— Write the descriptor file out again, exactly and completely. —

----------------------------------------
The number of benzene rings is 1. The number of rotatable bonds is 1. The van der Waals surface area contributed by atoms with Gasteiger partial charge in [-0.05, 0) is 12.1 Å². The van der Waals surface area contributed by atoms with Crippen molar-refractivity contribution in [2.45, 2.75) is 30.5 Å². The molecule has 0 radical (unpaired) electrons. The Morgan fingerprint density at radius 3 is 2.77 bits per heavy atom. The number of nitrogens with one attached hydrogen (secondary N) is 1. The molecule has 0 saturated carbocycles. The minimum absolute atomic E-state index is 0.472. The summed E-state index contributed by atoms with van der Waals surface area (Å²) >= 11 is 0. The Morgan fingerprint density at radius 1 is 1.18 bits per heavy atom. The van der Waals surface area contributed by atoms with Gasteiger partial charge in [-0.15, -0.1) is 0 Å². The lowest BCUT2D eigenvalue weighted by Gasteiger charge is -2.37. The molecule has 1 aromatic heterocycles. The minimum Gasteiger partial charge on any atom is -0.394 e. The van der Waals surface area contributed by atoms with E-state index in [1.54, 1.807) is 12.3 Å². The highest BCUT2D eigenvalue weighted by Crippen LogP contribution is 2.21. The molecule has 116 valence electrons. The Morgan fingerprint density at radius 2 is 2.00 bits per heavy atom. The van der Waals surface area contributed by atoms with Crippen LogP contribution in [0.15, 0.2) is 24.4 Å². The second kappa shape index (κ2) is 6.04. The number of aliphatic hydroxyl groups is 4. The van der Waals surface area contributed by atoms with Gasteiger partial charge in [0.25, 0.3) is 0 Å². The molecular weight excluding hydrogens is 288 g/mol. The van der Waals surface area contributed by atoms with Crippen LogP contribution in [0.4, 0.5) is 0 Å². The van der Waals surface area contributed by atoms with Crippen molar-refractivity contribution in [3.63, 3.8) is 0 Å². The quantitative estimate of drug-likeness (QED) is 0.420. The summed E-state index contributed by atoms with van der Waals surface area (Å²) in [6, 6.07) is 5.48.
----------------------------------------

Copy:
The number of benzene rings is 1. The number of rotatable bonds is 1. The van der Waals surface area contributed by atoms with Gasteiger partial charge in [-0.05, 0) is 12.1 Å². The van der Waals surface area contributed by atoms with Crippen molar-refractivity contribution in [2.45, 2.75) is 30.5 Å². The molecule has 0 radical (unpaired) electrons. The Morgan fingerprint density at radius 3 is 2.77 bits per heavy atom. The number of nitrogens with one attached hydrogen (secondary N) is 1. The molecule has 0 saturated carbocycles. The minimum absolute atomic E-state index is 0.472. The summed E-state index contributed by atoms with van der Waals surface area (Å²) >= 11 is 0. The Morgan fingerprint density at radius 1 is 1.18 bits per heavy atom. The van der Waals surface area contributed by atoms with Gasteiger partial charge in [-0.15, -0.1) is 0 Å². The lowest BCUT2D eigenvalue weighted by Gasteiger charge is -2.37. The molecule has 1 aromatic heterocycles. The minimum Gasteiger partial charge on any atom is -0.394 e. The van der Waals surface area contributed by atoms with E-state index in [1.54, 1.807) is 12.3 Å². The highest BCUT2D eigenvalue weighted by Crippen LogP contribution is 2.21. The molecule has 116 valence electrons. The Morgan fingerprint density at radius 2 is 2.00 bits per heavy atom. The van der Waals surface area contributed by atoms with Crippen LogP contribution in [0.15, 0.2) is 24.4 Å². The second kappa shape index (κ2) is 6.04. The number of aliphatic hydroxyl groups is 4. The van der Waals surface area contributed by atoms with Gasteiger partial charge in [0.25, 0.3) is 0 Å². The molecular weight excluding hydrogens is 288 g/mol. The van der Waals surface area contributed by atoms with Crippen LogP contribution in [0.4, 0.5) is 0 Å². The van der Waals surface area contributed by atoms with Crippen molar-refractivity contribution in [3.63, 3.8) is 0 Å². The quantitative estimate of drug-likeness (QED) is 0.420. The summed E-state index contributed by atoms with van der Waals surface area (Å²) in [6, 6.07) is 5.48.